The baseline assessment was carried out in all 10 selected Village Development Committees (VDC s) . The assessment included a rigorous pre-workshop to define the SEPL indicators to 32 key stakeholders from the government, NGOs, the media and community members of selected VDCs. A study-team of experts including agro-forestry and GIS professionals, engineers and rural officers was formed with the mandate to carry out the field surveys and workshops exercise in each of the 10 selected VDCs. Twenty randomly selected community members were invited to participate in the socio-ecological production landscape and seascapes  indicators (SEPLS) at each VDC-level workshop, to help measure and understand the resilience of the target landscape. The SEPLS scorecard results were consolidated into a VDC- level radar diagrams and additional gender based radar diagrams were completed. The results of the SEPLS indicators as well as field analysis revealed that the main concerns were the recurrent floods and landslides affecting the target landscape, the effects of slash and burn agriculture and the resulting deforestation, the loss of agricultural biodiversity and the sharp decline in agriculture productivity of cereals and vegetables, perhaps due to global climate change which begin to manifest clearly in terms of increasing mean minimum temperatures and decreasing rainfall trends.

Landscape Strategy

The overall long-term objective of the COMDEKS Landscape Strategy is to enhance socio-ecological production landscape resilience through community-based activities. The COMDEKS Country program in Nepal seeks to achieve the following outcomes:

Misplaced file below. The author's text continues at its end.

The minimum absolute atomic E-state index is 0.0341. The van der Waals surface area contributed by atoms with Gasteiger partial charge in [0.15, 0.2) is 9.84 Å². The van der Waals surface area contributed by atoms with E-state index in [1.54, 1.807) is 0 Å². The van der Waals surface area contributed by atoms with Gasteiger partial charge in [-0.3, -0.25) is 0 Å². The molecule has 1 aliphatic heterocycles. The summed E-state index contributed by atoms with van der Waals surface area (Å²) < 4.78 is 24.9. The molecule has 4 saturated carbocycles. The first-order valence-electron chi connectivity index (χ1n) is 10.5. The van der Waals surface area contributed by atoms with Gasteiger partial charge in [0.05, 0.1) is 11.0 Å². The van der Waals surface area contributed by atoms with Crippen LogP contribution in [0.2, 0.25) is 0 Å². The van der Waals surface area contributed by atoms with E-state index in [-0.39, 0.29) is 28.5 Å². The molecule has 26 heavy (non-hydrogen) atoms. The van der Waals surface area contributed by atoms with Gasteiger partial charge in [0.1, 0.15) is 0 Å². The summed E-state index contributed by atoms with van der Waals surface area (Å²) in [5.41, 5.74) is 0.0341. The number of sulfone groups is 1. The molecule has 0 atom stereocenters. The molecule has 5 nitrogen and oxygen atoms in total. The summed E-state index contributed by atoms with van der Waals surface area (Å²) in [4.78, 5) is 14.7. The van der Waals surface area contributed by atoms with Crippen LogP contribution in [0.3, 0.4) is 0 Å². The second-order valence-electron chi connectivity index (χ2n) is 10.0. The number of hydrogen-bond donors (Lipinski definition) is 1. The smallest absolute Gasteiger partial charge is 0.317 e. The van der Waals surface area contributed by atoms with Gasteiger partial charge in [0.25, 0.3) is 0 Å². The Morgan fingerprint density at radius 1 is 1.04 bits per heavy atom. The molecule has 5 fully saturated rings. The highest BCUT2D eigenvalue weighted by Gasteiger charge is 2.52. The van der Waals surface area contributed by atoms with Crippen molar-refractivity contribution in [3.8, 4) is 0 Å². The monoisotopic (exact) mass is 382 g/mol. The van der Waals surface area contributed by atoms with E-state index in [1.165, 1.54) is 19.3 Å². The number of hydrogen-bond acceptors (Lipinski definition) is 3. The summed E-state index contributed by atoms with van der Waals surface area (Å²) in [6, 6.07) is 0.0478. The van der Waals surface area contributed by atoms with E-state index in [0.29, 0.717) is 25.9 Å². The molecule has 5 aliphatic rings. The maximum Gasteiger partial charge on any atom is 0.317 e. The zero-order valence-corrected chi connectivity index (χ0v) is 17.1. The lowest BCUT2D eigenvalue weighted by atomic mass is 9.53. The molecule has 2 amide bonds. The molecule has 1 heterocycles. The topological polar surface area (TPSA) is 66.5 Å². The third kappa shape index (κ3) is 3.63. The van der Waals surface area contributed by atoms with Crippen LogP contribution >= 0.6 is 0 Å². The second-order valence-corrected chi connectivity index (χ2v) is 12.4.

a) Buffer capacity of key ecosystems against extreme weather events enhanced in 10 VDCs of west Makawanpur.

b) Maintain and protect agricultural biodiversity and genetic resources in the target landscape through conservation and diversification in farming practices.

c) Enhance communities’ livelihoods through community development activities and land-use diversification.

d) Support community-based institutional governance structures for effective participatory decision making and local knowledge exchange at the landscape level.

Country Projects

The COMDEKS project seeks to bring about community development, learning, and knowledge sharing by making available small grants to community organizations to help them maintain and manage more resilient socio-ecological production landscapes. The types of community projects that will be supported by COMDEKS Nepal to achieve socio-ecological production landscape resilience include: community seed banks to promote local and resistant varieties that are tolerant to pest, diseases, droughts and other extreme environmental threats; Farmer’s Field School to promote integrated pest management practices; innovative water conserving technologies; agricultural and agro forestry systems including alley cropping , silvo-pasture , windbreaks and shelter belts, riparian forest buffers and forest farming technologies in the context of climate change adaptation; alternative energy technologies. More information to come… New! COMDEKS Country Programme Landscape Strategy for Nepal can be downloaded here.



Project Contact

Mr. Gopal Sherchan
National Coordinator
Phone:+ (977-1) 500 0119/ 5523 200/ 552 3986
Fax:+ (977-1) 553 0269/ 552 3991/ 552 3986

Mr. Vivek Sharma
Programme Assistant
Phone:+ 00977-1-5000119
Fax:+ 00977-1-5530269

UNDP, P.O. Box 107 , Kathmandu